There were enough ugly statistics in the Eagles’ 48-7 loss to the New Orleans Saints on Nov. 18 to leave the players agitated, but if there’s an area that the defense knows it must improve this weekend from that afternoon, it’s in the red zone and on third downs.

The Eagles have the NFL’s best red-zone defense this season, limiting opponents to touchdowns on 44.6 percent of their trips. Yet in that November loss, the Saints scored touchdowns on four of five visits. The Eagles ranked sixth in the NFL in third-down defense; the Saints converted 6 of 11 attempts.

The Eagles might be optimistic, but they’re not delusional. They know Saints quarterback Drew Brees is going to move the ball. There’s a reason the Saints have the eighth-most yards per game and third-most points per game. But will they move the ball as well on the downs that matter most?

“They’re going to make plays. We’re going to have to make plays, too, to have any kind of success,” safety Malcolm Jenkins said. “We’ve got to get off the field on third down. If they do move the ball, we’re going to need to play really good red-zone defense and hold them to field goals.”

Eagles defensive coordinator Jim Schwartz, an economics major at Georgetown, says the statistic he cares most about is scoring defense. He’s not as concerned about total defense (the Eagles rank No. 23); the standings aren’t determined by who throws for the most yards between the 20s. But points are the metric that matters; a third-down stop can force a team off the field, and a third-down stop in the red zone can have a four-point difference – from seven points to three. Do that enough times during 60 minutes, and it affects the standings.

Want to know why the Eagles beat the Bears last week? Sure, Nick Foles led the Eagles on a game-winning drive and Cody Parkey missed a field goal, but the Eagles held the Bears without touchdowns on three trips to the red zone and forced them off the field on 5-of-16 third downs.

The Saints rank seventh in the NFL in third-down offense with conversions on 44.6 percent of their attempts and fourth in the NFL in red-zone offense with touchdowns on 69.6 percent of their trips. They surpassed both marks against the Eagles, although the Eagles have been hot in both areas recently. They’ve stopped opponents on 33 percent of third downs since the Saints game and allowed touchdowns on only 30 percent of red zone visits.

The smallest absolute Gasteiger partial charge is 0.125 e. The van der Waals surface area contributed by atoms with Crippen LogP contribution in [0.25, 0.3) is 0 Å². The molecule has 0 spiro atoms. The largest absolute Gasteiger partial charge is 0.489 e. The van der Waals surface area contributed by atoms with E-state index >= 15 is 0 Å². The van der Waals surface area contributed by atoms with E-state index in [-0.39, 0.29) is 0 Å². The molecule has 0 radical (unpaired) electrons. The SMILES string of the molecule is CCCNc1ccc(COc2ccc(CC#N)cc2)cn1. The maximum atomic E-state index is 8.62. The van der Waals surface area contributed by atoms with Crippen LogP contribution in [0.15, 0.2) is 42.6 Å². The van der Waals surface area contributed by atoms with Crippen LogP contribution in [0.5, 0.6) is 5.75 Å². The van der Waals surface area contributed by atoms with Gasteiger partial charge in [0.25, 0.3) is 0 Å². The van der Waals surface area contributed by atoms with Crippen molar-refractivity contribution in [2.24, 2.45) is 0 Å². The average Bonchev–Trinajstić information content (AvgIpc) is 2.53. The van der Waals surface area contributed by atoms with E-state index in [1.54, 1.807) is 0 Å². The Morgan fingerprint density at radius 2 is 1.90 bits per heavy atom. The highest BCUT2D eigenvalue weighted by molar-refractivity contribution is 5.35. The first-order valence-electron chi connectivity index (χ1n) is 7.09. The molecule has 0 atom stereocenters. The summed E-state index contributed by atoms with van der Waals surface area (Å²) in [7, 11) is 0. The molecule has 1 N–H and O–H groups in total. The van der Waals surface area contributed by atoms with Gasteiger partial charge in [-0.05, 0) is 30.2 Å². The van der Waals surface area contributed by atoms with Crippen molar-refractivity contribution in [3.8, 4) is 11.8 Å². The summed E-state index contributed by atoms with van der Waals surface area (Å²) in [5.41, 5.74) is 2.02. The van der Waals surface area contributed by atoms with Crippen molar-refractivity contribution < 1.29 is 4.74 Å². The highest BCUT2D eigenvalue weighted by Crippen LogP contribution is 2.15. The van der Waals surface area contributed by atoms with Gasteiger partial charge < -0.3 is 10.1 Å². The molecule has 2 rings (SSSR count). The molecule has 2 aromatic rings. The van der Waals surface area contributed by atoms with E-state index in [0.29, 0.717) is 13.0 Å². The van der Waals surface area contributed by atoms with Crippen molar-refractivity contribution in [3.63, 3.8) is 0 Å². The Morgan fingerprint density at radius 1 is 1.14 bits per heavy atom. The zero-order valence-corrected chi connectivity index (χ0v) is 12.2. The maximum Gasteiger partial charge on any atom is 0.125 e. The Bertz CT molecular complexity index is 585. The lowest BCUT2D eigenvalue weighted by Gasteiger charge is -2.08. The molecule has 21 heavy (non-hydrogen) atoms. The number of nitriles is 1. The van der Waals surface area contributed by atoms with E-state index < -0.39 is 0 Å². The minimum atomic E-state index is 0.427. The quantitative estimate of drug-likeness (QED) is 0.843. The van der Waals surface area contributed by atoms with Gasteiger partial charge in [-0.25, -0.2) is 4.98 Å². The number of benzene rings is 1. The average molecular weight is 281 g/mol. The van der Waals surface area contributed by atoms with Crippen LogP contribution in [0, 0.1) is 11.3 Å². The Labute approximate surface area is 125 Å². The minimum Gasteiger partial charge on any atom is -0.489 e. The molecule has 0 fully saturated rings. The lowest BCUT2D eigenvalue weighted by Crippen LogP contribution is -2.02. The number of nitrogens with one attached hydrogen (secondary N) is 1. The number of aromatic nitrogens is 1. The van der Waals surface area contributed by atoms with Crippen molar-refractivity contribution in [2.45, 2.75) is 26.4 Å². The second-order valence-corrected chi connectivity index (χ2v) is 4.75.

“The field gets shorter,” defensive end Michael Bennett said of the red zone. “In the open field, they can do a lot of stuff. But in the red zone, it narrows down.”

That allows the Eagles to focus on a limited menu of running plays and passing plays. The coverage can play tighter, too, without needing to worry about a big gain.

It’s going to be a key in Sunday’s game. So don’t focus so much on how many yards the Saints can accumulate, but rather where and when those yards come.

“At the end of the day, your defense is out there to do one thing, and that’s not let the other team score,” Jenkins said. “A lot of things can happen in between … but if you can get down to the red zone and hold them to a field goal, it’s really hard for teams to beat you. So we put a lot of emphasis on the red zone. We have a simple scheme. Everybody knows their spots and plays it to a T. Every route concept, every hole there is, we study it and practice it. Our coaches do a great job of preparing us, and we have a plan. So it’s not an accident that we’re so good in the red zone.”

Extra points

Defensive end Michael Bennett (foot) and quarterback Carson Wentz (back) were the only players to miss practice. There’s little concern about Bennett, who has followed a similar schedule in recent weeks. The following players were limited: LB D.J. Alexander (hamstring), WR Alshon Jeffery (ribs), CB Sidney Jones (hamstring), T Jason Peters (quadricep), WR Golden Tate (knee), WR Mike Wallace (ankle)